SAN DIEGO — Something must be in the water at Rady Children's Hospital. How else can you explain more than 20 women from one unit being pregnant at the same time?
I think we have an epidemic on our hands, I think after I received another call from another hospital claiming its entire staff is pregnant. I headed to Rady Children's to figure out what's going on. This isn't the first time I've a covered pregnant staff at a hospital.
First, it was a hospital in the state of Maine with nine pregnant nurses; then I heard about 14 expecting mothers at Sharp Mary Birch Hospital. Now, I head to Rady Children's to meet the person who started the trend.
"You started all of this trouble by getting into trouble?" I asked.
"Yes, I guess so, if you want to put it that way," responded Allison Bender.
Akkusib is an RN at Rady Children's and was holding her brand new baby boy.
"This is Ellis. He is three weeks old," she said.
There are at least 20 more babies on the way for personnel at the hospital.
"Are you number 17?," Allison said to Nina Haskell.
Nina is a pregnant respiratory therapist who isn't quite sure how many of her co-workers are holding their breath.
"What number are you?" I asked.
Unsure, Nina responded: "We are in the 20s now. There is something in the water, so people better watch out. There is something going on."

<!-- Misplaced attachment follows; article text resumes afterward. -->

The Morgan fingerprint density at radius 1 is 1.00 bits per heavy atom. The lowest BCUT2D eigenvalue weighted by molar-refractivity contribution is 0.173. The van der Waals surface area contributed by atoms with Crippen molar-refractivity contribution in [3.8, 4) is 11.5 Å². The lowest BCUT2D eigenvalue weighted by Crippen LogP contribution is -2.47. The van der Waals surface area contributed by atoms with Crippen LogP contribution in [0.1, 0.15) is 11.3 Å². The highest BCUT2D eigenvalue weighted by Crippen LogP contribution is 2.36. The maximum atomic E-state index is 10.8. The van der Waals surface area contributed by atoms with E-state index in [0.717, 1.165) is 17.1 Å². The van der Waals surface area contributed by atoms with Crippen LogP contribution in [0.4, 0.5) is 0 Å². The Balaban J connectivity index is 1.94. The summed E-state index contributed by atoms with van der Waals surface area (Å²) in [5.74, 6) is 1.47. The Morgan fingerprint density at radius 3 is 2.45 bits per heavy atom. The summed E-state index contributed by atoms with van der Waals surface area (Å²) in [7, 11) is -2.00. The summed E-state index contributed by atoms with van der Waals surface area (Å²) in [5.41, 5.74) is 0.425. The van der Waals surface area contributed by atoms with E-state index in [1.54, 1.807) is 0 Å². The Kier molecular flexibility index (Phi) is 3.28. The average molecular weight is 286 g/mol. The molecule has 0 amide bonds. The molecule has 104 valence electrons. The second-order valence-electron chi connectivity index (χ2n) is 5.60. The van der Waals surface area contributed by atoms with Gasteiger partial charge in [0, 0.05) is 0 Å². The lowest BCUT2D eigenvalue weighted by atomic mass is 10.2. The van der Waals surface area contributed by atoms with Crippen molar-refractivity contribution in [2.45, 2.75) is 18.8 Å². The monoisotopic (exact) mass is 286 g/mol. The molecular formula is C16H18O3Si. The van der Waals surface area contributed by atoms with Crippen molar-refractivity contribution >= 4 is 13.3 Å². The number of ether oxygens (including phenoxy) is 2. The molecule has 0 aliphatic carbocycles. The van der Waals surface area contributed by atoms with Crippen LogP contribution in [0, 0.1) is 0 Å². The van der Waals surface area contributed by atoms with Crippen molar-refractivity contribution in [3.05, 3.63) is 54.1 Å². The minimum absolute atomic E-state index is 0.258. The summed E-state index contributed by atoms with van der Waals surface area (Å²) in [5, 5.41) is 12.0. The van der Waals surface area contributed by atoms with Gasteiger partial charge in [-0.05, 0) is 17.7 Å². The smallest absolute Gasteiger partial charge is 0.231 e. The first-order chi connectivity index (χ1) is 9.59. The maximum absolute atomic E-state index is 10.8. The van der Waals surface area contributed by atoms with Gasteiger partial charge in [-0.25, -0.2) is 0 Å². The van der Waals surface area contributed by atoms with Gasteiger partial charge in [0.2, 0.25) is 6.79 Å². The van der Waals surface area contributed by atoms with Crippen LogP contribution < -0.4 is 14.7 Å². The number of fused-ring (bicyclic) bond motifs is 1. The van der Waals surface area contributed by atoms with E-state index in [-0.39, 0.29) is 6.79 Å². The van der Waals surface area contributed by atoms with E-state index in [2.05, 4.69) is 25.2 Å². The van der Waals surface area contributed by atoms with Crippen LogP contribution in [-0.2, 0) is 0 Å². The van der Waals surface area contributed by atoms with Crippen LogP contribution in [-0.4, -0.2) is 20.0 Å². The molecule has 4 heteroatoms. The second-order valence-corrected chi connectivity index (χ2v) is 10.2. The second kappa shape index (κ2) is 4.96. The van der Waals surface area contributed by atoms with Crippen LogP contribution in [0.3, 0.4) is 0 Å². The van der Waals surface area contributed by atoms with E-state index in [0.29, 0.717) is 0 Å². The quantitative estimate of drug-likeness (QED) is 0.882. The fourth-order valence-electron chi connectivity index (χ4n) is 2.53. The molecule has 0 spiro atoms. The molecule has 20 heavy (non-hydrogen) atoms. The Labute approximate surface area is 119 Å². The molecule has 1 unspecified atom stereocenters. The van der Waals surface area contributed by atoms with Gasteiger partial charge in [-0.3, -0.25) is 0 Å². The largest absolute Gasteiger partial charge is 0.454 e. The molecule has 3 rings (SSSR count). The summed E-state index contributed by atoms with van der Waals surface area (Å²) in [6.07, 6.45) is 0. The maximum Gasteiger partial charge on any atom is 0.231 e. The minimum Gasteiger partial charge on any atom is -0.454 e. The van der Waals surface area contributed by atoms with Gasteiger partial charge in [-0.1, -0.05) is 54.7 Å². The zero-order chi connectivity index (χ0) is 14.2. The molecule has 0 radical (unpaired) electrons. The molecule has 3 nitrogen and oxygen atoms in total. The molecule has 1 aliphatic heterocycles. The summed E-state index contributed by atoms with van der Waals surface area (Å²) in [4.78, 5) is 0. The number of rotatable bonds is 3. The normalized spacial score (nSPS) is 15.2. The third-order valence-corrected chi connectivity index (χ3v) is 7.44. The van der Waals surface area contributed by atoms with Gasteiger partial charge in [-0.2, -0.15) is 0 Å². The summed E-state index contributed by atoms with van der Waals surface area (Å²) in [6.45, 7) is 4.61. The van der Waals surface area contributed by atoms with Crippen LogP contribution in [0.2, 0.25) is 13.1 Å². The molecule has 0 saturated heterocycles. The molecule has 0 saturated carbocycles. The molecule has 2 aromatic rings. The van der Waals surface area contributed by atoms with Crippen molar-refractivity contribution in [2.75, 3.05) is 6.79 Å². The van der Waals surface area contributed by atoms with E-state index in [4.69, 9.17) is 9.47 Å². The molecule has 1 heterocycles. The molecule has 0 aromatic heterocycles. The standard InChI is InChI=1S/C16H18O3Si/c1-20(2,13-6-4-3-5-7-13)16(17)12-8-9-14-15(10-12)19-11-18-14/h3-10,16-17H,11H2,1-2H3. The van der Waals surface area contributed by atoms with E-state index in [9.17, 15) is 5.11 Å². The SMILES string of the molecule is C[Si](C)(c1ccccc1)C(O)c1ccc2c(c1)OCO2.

All of the pregnant women work in the Pediatric Intensive Care Unit with sick and injured children. Caring for newborns isn't new but the cravings are.
"Taco Bell. French fries," said Hannah Alvarez.
A story like this is the only time it may be safe to ask a woman if she's pregnant. I tapped a woman on the shoulder and asked her.
"Uh yes," says Erica Sanford laughing.
Erica is an MD and at times like these it's important to have a doctor in the house.
"Could you deliver all of these babies if you had to?" I asked.
Dr. Sanford looks at me with intensity and responds: "I have not delivered babies in a few years, but sure, yeah."
That's a relief because remember the epidemic warning I mentioned?
Around here, along with, "a whole lot of pregnant bellies," another nurse said, there's always some breaking news.
Ellis, the newborn, started to cry. He was upset but within seconds the staff with a loving touch had him right back to sleep.
Usually nurses and doctors perform everyday miracles with little to no fanfare, but with more than 20 people pregnant in the same unit, this story is going to make headlines.
To think, Nina Haskell hasn't even told her family on the East Coast about her big news.
"Hopefully this doesn't go nationwide because they will be so mad at me for not calling and telling them," says Nina.
I whispered in her ear, "This is going nationwide."
A mixture of laughter and sheer panic followed as she said: "Oh, shoot I have a lot of phone calls to make."
The women say not only can they exchange baby advice and support from now on, they'll always be able to find a baby sitter in a pinch.
They are all lovely people. They are all going to be wonderful parents and I was very honored to meet them.
Also, my wife ,Heather, is a registered nurse at Kaiser Permanente. No Rady Children's water for her please. We already have our hands full!